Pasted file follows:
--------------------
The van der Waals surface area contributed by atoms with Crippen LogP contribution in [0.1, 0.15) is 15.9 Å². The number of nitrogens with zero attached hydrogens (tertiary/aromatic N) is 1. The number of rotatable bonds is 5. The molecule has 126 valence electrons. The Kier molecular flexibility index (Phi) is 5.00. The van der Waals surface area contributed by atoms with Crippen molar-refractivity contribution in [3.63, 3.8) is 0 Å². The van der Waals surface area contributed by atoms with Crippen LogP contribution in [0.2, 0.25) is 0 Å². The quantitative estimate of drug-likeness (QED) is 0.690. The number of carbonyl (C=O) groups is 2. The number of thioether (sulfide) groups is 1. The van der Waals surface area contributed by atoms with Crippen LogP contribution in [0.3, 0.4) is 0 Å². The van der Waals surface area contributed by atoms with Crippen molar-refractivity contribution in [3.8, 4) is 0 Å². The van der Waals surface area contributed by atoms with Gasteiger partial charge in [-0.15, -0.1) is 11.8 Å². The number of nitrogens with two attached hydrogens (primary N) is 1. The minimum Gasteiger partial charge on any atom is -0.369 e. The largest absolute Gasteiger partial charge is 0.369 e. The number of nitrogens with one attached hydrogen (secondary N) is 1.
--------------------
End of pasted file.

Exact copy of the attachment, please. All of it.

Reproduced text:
The van der Waals surface area contributed by atoms with Crippen LogP contribution in [0.1, 0.15) is 15.9 Å². The number of nitrogens with zero attached hydrogens (tertiary/aromatic N) is 1. The number of rotatable bonds is 5. The molecule has 126 valence electrons. The Kier molecular flexibility index (Phi) is 5.00. The van der Waals surface area contributed by atoms with Crippen molar-refractivity contribution in [3.63, 3.8) is 0 Å². The van der Waals surface area contributed by atoms with Crippen LogP contribution in [0.2, 0.25) is 0 Å². The quantitative estimate of drug-likeness (QED) is 0.690. The number of carbonyl (C=O) groups is 2. The number of thioether (sulfide) groups is 1. The van der Waals surface area contributed by atoms with Crippen LogP contribution in [0.3, 0.4) is 0 Å². The van der Waals surface area contributed by atoms with Crippen molar-refractivity contribution in [3.8, 4) is 0 Å². The van der Waals surface area contributed by atoms with Gasteiger partial charge in [-0.15, -0.1) is 11.8 Å². The number of nitrogens with two attached hydrogens (primary N) is 1. The minimum Gasteiger partial charge on any atom is -0.369 e. The largest absolute Gasteiger partial charge is 0.369 e. The number of nitrogens with one attached hydrogen (secondary N) is 1.